On May 10, AT&T submitted a regulatory request to lease wireless spectrum to AST SpaceMobile for the purpose of connecting smartphones in the United States to AST SpaceMobile’s planned satellite constellation. The agreement between the two companies includes the majority of AT&T’s low-band frequencies, which AST SpaceMobile intends to utilize to enhance AT&T’s coverage nationwide.
To enable wireless transmissions between smartphones and satellites, the companies require approval from the Federal Communications Commission (FCC). AST SpaceMobile’s Chief Strategy Officer, Scott Wisniewski, mentioned that this authorization could be obtained through a permit for their spectrum leasing arrangement. Another possible avenue for approval is a rulemaking process proposed by the FCC called “Supplemental Coverage from Space,” which was put forward on March 17.
Both authorization approaches were discussed in a recent public hearing on this topic, with the FCC expressing encouragement for both methods. Ultimately, FCC approval will be crucial for AT&T and AST SpaceMobile to proceed with their plans to leverage satellite connectivity and address coverage gaps in the United States.
AST SpaceMobile has an additional request pending with the FCC seeking permission to transmit V-band frequencies from its proposed low Earth orbit (LEO) satellites to gateways for backhaul purposes. This request is part of AST SpaceMobile’s broader plans to establish a comprehensive satellite communication network.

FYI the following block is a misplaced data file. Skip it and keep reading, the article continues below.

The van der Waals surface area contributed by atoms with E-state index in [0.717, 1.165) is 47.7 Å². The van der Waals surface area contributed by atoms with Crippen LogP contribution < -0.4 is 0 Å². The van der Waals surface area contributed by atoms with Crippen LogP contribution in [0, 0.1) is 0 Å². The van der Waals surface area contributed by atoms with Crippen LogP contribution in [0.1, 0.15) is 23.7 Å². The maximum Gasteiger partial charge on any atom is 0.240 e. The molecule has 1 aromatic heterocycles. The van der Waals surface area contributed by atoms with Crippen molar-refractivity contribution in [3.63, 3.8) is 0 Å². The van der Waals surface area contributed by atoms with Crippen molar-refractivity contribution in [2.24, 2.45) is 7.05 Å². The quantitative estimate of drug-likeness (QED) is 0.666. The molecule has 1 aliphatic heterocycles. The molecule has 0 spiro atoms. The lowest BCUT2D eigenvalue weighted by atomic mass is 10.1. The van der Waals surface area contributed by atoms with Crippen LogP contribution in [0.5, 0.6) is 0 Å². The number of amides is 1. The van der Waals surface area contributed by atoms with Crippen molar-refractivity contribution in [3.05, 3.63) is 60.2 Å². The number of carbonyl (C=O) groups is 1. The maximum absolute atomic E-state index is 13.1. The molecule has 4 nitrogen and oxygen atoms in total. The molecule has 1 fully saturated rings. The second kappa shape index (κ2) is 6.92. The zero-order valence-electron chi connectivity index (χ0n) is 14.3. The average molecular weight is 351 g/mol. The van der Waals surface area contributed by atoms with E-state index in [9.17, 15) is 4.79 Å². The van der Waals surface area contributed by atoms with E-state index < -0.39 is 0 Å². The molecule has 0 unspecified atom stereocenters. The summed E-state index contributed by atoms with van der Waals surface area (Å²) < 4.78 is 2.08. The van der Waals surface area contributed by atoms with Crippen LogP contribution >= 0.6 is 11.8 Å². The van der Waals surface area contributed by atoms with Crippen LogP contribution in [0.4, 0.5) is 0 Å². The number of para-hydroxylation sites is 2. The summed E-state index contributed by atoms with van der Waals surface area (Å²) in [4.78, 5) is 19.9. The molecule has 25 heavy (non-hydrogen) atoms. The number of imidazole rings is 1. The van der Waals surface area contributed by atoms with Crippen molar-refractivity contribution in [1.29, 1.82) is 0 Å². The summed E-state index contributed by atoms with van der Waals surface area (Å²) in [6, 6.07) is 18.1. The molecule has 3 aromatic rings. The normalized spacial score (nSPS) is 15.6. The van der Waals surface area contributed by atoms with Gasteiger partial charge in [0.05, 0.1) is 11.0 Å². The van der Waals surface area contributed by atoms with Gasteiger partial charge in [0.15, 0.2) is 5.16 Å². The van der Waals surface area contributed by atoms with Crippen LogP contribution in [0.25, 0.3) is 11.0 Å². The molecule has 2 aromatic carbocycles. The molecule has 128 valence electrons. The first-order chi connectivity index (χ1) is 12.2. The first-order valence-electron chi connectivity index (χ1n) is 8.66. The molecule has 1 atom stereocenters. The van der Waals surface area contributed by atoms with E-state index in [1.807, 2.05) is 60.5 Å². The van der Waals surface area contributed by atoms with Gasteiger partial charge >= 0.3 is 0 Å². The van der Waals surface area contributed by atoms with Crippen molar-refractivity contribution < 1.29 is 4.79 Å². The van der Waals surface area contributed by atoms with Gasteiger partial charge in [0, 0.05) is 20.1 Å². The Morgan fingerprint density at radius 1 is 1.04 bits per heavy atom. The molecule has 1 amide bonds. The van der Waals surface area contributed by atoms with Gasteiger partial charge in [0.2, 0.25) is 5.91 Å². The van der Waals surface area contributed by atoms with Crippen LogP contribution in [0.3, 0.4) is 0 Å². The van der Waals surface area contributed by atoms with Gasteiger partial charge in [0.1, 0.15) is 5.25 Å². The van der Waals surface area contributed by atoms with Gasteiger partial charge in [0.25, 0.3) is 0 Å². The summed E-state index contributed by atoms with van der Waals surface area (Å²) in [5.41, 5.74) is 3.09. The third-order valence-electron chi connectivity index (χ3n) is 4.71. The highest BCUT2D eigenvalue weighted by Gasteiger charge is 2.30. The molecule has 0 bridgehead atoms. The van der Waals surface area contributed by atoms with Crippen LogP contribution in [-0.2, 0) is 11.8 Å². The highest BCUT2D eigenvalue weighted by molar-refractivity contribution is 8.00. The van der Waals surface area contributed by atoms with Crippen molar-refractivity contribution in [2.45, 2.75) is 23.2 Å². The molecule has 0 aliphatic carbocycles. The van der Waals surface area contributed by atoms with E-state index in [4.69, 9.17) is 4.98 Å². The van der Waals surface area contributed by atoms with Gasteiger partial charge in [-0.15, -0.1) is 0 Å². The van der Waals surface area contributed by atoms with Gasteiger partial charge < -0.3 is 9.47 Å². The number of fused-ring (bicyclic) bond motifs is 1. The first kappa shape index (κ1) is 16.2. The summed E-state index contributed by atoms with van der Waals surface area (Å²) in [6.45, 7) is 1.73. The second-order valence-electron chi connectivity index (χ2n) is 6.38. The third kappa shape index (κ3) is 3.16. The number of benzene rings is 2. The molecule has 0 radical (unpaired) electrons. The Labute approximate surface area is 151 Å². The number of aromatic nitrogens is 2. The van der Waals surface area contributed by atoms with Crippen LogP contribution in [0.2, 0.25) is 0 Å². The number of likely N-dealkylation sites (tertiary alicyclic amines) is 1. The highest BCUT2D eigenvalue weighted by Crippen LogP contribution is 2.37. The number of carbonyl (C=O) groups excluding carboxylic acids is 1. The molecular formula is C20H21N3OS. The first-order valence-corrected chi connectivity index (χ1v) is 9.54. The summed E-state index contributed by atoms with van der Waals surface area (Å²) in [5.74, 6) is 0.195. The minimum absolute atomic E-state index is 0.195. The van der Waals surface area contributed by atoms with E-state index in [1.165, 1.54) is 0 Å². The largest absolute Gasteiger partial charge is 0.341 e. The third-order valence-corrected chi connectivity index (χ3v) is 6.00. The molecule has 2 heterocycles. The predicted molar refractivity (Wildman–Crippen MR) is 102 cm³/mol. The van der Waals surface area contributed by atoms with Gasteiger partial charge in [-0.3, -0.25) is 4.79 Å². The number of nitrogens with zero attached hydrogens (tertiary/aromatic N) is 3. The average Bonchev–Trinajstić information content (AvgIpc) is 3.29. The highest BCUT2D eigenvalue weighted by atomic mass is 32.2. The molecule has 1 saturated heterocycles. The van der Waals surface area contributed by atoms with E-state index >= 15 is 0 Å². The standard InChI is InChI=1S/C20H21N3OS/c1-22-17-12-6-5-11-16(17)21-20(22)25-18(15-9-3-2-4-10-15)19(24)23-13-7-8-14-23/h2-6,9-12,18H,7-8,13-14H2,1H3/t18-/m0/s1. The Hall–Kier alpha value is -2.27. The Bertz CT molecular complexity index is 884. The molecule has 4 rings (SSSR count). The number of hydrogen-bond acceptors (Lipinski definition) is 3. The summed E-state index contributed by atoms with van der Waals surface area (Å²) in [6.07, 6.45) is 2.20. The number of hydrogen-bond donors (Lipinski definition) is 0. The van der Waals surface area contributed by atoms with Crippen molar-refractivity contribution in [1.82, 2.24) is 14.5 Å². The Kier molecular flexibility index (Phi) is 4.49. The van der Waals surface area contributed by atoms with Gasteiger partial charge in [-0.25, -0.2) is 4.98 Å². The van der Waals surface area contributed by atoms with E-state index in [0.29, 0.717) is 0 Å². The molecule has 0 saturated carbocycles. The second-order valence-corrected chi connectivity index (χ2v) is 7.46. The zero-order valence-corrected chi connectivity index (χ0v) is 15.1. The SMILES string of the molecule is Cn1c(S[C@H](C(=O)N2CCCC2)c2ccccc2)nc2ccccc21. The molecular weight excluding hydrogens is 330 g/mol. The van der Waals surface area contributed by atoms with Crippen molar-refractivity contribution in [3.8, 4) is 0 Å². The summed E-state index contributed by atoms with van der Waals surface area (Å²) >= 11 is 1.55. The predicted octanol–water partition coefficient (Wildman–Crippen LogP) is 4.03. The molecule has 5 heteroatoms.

In collaboration with AT&T and Rakuten, a Japanese telecommunications company, AST SpaceMobile successfully conducted its first voice call on April 20 using an unmodified Samsung Galaxy S22 smartphone and its BlueWalker 3 test satellite. The tests with BlueWalker 3 are ongoing, with the objective of demonstrating the satellite’s capability to provide communication services at speeds typically associated with 5G networks.
AST SpaceMobile intends to launch its initial five commercial satellites in the first quarter of 2024 using a SpaceX Falcon 9 rocket. These satellites will be instrumental in the realization of AST SpaceMobile’s vision for a global satellite communication network, facilitating connectivity and communication services across various locations.
AST SpaceMobile’s Block 1 satellites, named after their development phase, are similar in size to the 1,500-kilogram BlueWalker 3 satellite. These Block 1 satellites are expected to be launched first. Following them, AST SpaceMobile plans to launch 20 larger Block 2 satellites later in 2024, which will be approximately 50% larger than those in Block 1.
AT&T has not provided specific details regarding the commercial deployment timeline for its partnership with AST SpaceMobile in the United States. However, AST SpaceMobile has indicated that the Block 2 satellites are necessary to provide coverage to the most commercially viable markets.
Lynk Global, a Virginia-based company that is also seeking authorization to offer direct-to-device commercial services in the US, has not disclosed its spectrum partner yet. SpaceX, on the other hand, announced last year that it would utilize spectrum from T-Mobile to enable direct connectivity between standard smartphones and its upgraded satellites in the low Earth orbit (LEO) constellation.